CFC: CFC Bank posted a net profit of 665 million, up from 415 million in 2003 (60% increase) and will pay a dividend of .84 shillings/share (same dividend as 2003). During the year, customer deposits grew from 10.1 to 12.9 billion, while loans to customers also increased from 7.8 to 11 billion. They also reduced their government securities from 3.5 to 3 billion, while their non-performing assets also reduced from 422 to 394 million. The only odd point was an increase in investment in subsidiary companies from 166 to 691 million, related to the purchase of Alico insurance.
Co-op: Cooperative Bank bucked a trend by investing more in government securities. During the era of low-interest rates, bank’s have been transferring funds from the government to the private sector, but Co-op increased their government securities by almost 3 billion shillings to 3.3 billion at year-end up from 459 million in 2003 (and earned 558 million, up from 272 million on govt. securities). Also provisions for bad debts almost doubled from 464 to 886 million. The bank increased its customer deposits from 26 to 35 billion, and also loans to the public from 18 to 35 billion. The Bank ended the year with after tax profits increased by 32% – from 156 million to 206 million.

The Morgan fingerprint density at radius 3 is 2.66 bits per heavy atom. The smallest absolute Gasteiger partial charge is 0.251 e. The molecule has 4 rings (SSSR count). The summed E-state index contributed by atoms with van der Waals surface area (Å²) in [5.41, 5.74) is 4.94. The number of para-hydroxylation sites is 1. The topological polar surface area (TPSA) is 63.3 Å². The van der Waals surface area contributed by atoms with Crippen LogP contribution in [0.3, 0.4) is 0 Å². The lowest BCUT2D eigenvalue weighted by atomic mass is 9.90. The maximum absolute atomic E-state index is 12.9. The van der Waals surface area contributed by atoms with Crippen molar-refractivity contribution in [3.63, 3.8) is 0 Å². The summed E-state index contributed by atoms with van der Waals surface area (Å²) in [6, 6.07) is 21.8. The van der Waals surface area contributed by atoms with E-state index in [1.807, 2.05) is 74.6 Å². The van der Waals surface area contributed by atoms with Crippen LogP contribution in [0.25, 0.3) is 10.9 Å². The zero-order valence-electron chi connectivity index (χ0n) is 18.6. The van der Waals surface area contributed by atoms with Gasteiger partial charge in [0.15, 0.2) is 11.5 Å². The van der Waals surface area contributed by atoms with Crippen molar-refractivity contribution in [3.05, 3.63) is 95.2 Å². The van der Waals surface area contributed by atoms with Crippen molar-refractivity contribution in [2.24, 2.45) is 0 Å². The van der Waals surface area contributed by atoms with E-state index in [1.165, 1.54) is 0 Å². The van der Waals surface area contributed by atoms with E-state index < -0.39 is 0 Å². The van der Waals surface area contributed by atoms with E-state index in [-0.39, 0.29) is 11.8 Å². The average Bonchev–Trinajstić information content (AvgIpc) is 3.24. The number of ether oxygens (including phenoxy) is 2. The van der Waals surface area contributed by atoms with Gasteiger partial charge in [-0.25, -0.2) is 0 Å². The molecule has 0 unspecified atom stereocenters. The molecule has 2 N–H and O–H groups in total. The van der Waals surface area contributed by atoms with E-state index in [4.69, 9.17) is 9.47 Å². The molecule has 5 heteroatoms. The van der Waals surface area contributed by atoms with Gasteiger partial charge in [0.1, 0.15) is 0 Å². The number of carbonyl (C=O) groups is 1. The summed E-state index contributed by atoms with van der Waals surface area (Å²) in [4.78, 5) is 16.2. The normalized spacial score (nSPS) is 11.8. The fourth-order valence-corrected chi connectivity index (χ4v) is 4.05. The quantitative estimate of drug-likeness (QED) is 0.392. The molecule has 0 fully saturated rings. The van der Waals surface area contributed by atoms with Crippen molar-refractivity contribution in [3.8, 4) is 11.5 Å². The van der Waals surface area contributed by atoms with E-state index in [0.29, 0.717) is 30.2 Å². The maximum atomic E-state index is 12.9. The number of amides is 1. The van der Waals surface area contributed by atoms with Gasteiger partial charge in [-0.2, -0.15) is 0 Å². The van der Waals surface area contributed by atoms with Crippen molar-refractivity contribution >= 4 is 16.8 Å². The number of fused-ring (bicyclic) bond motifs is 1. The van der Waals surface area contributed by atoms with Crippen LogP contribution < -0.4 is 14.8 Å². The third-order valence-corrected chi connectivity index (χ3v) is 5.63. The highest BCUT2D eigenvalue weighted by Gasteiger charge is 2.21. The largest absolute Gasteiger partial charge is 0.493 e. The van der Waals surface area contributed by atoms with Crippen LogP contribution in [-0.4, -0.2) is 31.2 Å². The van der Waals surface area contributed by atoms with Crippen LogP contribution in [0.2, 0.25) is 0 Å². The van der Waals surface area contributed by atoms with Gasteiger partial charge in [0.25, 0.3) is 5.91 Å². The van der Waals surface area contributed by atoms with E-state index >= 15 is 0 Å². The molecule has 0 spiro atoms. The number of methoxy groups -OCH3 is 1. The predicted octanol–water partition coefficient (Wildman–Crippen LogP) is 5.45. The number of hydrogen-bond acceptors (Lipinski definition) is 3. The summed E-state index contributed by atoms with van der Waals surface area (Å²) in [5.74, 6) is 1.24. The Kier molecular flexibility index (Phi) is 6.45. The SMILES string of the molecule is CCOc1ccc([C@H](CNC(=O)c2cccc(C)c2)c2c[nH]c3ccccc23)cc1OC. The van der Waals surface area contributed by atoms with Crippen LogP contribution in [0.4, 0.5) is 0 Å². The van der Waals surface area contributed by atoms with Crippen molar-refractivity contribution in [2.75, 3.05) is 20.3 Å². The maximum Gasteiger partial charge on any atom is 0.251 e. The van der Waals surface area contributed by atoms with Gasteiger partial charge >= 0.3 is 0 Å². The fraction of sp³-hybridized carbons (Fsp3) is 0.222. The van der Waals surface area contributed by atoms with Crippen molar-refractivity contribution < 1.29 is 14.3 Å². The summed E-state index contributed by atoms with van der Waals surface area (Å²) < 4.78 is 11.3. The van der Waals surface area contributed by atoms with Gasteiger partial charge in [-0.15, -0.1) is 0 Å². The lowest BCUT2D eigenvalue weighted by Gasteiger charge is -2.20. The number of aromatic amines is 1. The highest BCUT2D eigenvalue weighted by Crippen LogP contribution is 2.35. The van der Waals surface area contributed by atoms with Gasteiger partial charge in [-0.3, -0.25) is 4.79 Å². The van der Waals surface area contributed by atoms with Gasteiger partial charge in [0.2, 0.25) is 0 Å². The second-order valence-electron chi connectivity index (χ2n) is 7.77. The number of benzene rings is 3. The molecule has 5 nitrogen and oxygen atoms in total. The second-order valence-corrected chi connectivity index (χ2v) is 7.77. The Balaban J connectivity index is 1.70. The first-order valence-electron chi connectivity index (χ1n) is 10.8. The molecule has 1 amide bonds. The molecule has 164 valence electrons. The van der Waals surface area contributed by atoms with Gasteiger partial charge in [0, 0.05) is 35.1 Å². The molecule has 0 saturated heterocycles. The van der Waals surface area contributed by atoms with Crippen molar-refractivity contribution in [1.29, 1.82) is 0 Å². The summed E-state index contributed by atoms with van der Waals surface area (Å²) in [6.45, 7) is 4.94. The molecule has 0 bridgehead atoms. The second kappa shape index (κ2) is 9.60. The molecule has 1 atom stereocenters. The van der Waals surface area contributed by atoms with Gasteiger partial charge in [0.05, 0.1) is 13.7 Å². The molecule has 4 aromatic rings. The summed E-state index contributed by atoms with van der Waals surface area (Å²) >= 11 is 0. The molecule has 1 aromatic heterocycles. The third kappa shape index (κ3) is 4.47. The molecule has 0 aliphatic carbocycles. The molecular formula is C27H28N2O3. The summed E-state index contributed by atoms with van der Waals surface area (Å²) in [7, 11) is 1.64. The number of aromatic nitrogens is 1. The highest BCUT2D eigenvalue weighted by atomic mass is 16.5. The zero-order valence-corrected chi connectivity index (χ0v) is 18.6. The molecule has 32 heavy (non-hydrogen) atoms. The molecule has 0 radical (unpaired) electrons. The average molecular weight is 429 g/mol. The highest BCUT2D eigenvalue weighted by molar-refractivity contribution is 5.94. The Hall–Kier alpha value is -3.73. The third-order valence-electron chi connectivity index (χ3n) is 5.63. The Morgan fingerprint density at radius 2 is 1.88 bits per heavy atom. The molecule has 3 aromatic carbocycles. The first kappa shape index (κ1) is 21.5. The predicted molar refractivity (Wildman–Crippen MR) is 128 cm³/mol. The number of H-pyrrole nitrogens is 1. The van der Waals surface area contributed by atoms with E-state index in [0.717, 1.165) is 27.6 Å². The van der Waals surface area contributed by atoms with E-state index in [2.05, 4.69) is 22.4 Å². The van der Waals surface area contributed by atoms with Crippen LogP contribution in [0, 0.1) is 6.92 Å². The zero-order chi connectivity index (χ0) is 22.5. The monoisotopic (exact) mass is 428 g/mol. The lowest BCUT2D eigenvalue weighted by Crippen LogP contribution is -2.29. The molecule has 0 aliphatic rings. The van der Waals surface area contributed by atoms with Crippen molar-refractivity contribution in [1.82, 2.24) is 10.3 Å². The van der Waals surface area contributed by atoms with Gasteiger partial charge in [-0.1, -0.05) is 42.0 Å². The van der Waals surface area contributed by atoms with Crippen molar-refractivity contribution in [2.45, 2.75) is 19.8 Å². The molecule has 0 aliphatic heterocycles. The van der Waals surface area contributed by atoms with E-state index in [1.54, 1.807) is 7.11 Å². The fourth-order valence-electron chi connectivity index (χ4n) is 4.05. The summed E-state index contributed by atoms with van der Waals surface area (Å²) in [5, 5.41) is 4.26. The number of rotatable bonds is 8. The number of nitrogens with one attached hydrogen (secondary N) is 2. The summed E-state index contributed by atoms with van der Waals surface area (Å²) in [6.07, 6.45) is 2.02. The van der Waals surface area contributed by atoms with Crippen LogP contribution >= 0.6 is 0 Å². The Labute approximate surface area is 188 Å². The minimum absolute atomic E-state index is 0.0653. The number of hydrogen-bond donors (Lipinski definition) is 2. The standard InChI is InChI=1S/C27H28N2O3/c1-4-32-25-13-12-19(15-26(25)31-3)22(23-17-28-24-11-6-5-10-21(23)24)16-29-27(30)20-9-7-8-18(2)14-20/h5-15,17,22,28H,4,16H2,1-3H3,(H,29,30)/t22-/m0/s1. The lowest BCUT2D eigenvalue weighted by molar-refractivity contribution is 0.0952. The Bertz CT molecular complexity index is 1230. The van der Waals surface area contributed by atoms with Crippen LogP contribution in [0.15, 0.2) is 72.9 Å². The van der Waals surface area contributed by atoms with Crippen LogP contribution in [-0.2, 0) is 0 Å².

KCB: KCB has announced that they will add 36 more ATM outlets by the end of the year. They currently have 83 in operation.
World Bank: This week, George W. Bush gives the World the finger by nominating Paul Wolfowitz, the Chief architect of the US War in Iraq to head the World Bank
(and speaking fingers, watch Nation TV this weekend for a re-cap of the opening of Parliament – and don’t blink or you’ll miss a clip of Chris Murungaru flipping the bird at someone)